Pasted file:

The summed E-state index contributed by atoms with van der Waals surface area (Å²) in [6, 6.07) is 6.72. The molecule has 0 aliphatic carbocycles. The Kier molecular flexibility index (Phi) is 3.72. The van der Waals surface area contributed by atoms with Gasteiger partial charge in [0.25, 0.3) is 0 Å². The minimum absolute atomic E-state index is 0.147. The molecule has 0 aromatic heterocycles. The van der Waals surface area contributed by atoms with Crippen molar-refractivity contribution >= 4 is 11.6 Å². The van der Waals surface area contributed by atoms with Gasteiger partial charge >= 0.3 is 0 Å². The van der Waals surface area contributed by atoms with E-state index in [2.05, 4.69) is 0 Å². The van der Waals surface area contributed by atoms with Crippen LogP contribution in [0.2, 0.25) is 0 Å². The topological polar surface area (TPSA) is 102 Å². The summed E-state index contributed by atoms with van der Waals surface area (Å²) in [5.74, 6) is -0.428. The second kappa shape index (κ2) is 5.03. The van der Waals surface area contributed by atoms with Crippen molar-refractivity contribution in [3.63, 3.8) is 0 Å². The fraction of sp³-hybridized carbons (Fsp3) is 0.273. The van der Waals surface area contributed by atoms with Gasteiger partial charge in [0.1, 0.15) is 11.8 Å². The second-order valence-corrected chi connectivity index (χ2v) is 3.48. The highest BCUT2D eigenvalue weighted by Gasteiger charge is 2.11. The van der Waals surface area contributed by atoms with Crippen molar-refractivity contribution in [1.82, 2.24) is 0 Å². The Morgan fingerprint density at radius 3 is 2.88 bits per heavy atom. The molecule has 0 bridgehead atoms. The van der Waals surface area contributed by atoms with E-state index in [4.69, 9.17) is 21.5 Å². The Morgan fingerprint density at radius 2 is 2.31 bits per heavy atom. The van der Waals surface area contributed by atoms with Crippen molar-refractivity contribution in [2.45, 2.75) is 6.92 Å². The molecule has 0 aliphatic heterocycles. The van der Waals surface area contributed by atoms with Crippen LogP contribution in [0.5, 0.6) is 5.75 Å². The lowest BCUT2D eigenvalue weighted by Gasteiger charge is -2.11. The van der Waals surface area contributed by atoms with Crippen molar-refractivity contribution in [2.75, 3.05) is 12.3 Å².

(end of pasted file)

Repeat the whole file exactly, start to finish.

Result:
The summed E-state index contributed by atoms with van der Waals surface area (Å²) in [6, 6.07) is 6.72. The molecule has 0 aliphatic carbocycles. The Kier molecular flexibility index (Phi) is 3.72. The van der Waals surface area contributed by atoms with Gasteiger partial charge in [0.25, 0.3) is 0 Å². The minimum absolute atomic E-state index is 0.147. The molecule has 0 aromatic heterocycles. The van der Waals surface area contributed by atoms with Crippen molar-refractivity contribution >= 4 is 11.6 Å². The van der Waals surface area contributed by atoms with Gasteiger partial charge >= 0.3 is 0 Å². The van der Waals surface area contributed by atoms with E-state index in [2.05, 4.69) is 0 Å². The van der Waals surface area contributed by atoms with Crippen LogP contribution in [0.2, 0.25) is 0 Å². The topological polar surface area (TPSA) is 102 Å². The summed E-state index contributed by atoms with van der Waals surface area (Å²) in [5.74, 6) is -0.428. The second kappa shape index (κ2) is 5.03. The van der Waals surface area contributed by atoms with Crippen molar-refractivity contribution in [3.63, 3.8) is 0 Å². The fraction of sp³-hybridized carbons (Fsp3) is 0.273. The van der Waals surface area contributed by atoms with Gasteiger partial charge in [0.1, 0.15) is 11.8 Å². The second-order valence-corrected chi connectivity index (χ2v) is 3.48. The highest BCUT2D eigenvalue weighted by Gasteiger charge is 2.11. The van der Waals surface area contributed by atoms with Crippen molar-refractivity contribution in [1.82, 2.24) is 0 Å². The Morgan fingerprint density at radius 3 is 2.88 bits per heavy atom. The molecule has 0 bridgehead atoms. The van der Waals surface area contributed by atoms with E-state index in [4.69, 9.17) is 21.5 Å². The Morgan fingerprint density at radius 2 is 2.31 bits per heavy atom. The van der Waals surface area contributed by atoms with Crippen molar-refractivity contribution in [2.45, 2.75) is 6.92 Å². The molecule has 0 aliphatic heterocycles. The van der Waals surface area contributed by atoms with Crippen LogP contribution in [0.5, 0.6) is 5.75 Å². The lowest BCUT2D eigenvalue weighted by Gasteiger charge is -2.11. The van der Waals surface area contributed by atoms with Crippen molar-refractivity contribution in [2.75, 3.05) is 12.3 Å².